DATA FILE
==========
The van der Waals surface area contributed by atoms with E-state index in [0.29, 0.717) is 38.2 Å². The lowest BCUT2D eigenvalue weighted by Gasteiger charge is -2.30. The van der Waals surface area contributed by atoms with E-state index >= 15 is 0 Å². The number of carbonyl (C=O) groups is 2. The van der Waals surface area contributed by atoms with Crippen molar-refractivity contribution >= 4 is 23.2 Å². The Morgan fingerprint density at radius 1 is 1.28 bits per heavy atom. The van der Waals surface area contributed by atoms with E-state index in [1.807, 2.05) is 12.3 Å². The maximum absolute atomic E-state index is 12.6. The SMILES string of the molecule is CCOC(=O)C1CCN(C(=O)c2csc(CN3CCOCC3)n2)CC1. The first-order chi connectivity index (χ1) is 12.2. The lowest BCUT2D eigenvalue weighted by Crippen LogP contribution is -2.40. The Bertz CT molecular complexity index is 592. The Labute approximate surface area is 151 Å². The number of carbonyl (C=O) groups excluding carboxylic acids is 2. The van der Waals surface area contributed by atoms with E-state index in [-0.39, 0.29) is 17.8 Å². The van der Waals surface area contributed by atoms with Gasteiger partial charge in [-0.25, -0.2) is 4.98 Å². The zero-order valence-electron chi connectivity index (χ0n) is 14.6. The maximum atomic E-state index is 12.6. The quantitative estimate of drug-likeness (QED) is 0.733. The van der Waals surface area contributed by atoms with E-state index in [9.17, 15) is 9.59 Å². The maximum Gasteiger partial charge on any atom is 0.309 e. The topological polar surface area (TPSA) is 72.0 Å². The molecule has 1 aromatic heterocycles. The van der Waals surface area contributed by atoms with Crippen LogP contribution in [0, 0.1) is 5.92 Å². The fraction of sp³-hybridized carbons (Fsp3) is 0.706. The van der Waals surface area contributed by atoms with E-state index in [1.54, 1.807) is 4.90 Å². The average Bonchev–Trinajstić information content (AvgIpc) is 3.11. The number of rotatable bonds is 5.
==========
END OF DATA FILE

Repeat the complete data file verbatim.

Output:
The van der Waals surface area contributed by atoms with E-state index in [0.29, 0.717) is 38.2 Å². The lowest BCUT2D eigenvalue weighted by Gasteiger charge is -2.30. The van der Waals surface area contributed by atoms with E-state index >= 15 is 0 Å². The number of carbonyl (C=O) groups is 2. The van der Waals surface area contributed by atoms with Crippen molar-refractivity contribution >= 4 is 23.2 Å². The Morgan fingerprint density at radius 1 is 1.28 bits per heavy atom. The van der Waals surface area contributed by atoms with E-state index in [1.807, 2.05) is 12.3 Å². The maximum absolute atomic E-state index is 12.6. The SMILES string of the molecule is CCOC(=O)C1CCN(C(=O)c2csc(CN3CCOCC3)n2)CC1. The first-order chi connectivity index (χ1) is 12.2. The lowest BCUT2D eigenvalue weighted by Crippen LogP contribution is -2.40. The Bertz CT molecular complexity index is 592. The Labute approximate surface area is 151 Å². The number of carbonyl (C=O) groups excluding carboxylic acids is 2. The van der Waals surface area contributed by atoms with E-state index in [-0.39, 0.29) is 17.8 Å². The van der Waals surface area contributed by atoms with Gasteiger partial charge in [-0.25, -0.2) is 4.98 Å². The zero-order valence-electron chi connectivity index (χ0n) is 14.6. The maximum atomic E-state index is 12.6. The quantitative estimate of drug-likeness (QED) is 0.733. The van der Waals surface area contributed by atoms with E-state index in [9.17, 15) is 9.59 Å². The maximum Gasteiger partial charge on any atom is 0.309 e. The topological polar surface area (TPSA) is 72.0 Å². The molecule has 1 aromatic heterocycles. The van der Waals surface area contributed by atoms with Crippen LogP contribution in [0, 0.1) is 5.92 Å². The fraction of sp³-hybridized carbons (Fsp3) is 0.706. The van der Waals surface area contributed by atoms with E-state index in [1.54, 1.807) is 4.90 Å². The average Bonchev–Trinajstić information content (AvgIpc) is 3.11. The number of rotatable bonds is 5.